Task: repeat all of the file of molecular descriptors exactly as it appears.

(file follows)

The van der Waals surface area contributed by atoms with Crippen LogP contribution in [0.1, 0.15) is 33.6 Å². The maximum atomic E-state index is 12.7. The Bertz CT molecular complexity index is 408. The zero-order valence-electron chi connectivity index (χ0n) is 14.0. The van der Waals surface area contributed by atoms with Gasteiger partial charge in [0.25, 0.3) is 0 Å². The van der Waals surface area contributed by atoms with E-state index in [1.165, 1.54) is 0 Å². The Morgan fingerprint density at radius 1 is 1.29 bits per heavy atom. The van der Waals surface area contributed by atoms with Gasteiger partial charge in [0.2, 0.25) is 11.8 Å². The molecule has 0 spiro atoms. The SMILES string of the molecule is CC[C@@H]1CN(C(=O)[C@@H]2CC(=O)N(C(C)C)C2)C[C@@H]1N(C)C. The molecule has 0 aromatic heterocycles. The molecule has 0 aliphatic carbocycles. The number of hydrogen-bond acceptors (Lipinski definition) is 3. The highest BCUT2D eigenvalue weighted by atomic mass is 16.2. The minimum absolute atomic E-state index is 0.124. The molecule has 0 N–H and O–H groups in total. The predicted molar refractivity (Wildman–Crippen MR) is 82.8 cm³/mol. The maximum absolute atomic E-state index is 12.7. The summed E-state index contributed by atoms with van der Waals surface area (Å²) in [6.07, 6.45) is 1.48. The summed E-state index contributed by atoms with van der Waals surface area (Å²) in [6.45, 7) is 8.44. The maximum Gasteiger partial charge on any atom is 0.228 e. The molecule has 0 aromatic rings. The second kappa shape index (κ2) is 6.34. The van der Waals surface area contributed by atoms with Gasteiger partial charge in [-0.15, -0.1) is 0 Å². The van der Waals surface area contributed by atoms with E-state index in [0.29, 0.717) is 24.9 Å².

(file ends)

The van der Waals surface area contributed by atoms with Crippen LogP contribution in [0.1, 0.15) is 33.6 Å². The maximum atomic E-state index is 12.7. The Bertz CT molecular complexity index is 408. The zero-order valence-electron chi connectivity index (χ0n) is 14.0. The van der Waals surface area contributed by atoms with Gasteiger partial charge in [0.25, 0.3) is 0 Å². The van der Waals surface area contributed by atoms with E-state index in [1.165, 1.54) is 0 Å². The Morgan fingerprint density at radius 1 is 1.29 bits per heavy atom. The van der Waals surface area contributed by atoms with Gasteiger partial charge in [0.2, 0.25) is 11.8 Å². The molecule has 0 spiro atoms. The SMILES string of the molecule is CC[C@@H]1CN(C(=O)[C@@H]2CC(=O)N(C(C)C)C2)C[C@@H]1N(C)C. The molecule has 0 aromatic heterocycles. The molecule has 0 aliphatic carbocycles. The number of hydrogen-bond acceptors (Lipinski definition) is 3. The highest BCUT2D eigenvalue weighted by atomic mass is 16.2. The minimum absolute atomic E-state index is 0.124. The molecule has 0 N–H and O–H groups in total. The predicted molar refractivity (Wildman–Crippen MR) is 82.8 cm³/mol. The maximum absolute atomic E-state index is 12.7. The summed E-state index contributed by atoms with van der Waals surface area (Å²) in [6.07, 6.45) is 1.48. The summed E-state index contributed by atoms with van der Waals surface area (Å²) in [6.45, 7) is 8.44. The maximum Gasteiger partial charge on any atom is 0.228 e. The molecule has 0 aromatic rings. The second kappa shape index (κ2) is 6.34. The van der Waals surface area contributed by atoms with Gasteiger partial charge in [-0.15, -0.1) is 0 Å². The van der Waals surface area contributed by atoms with E-state index in [0.29, 0.717) is 24.9 Å².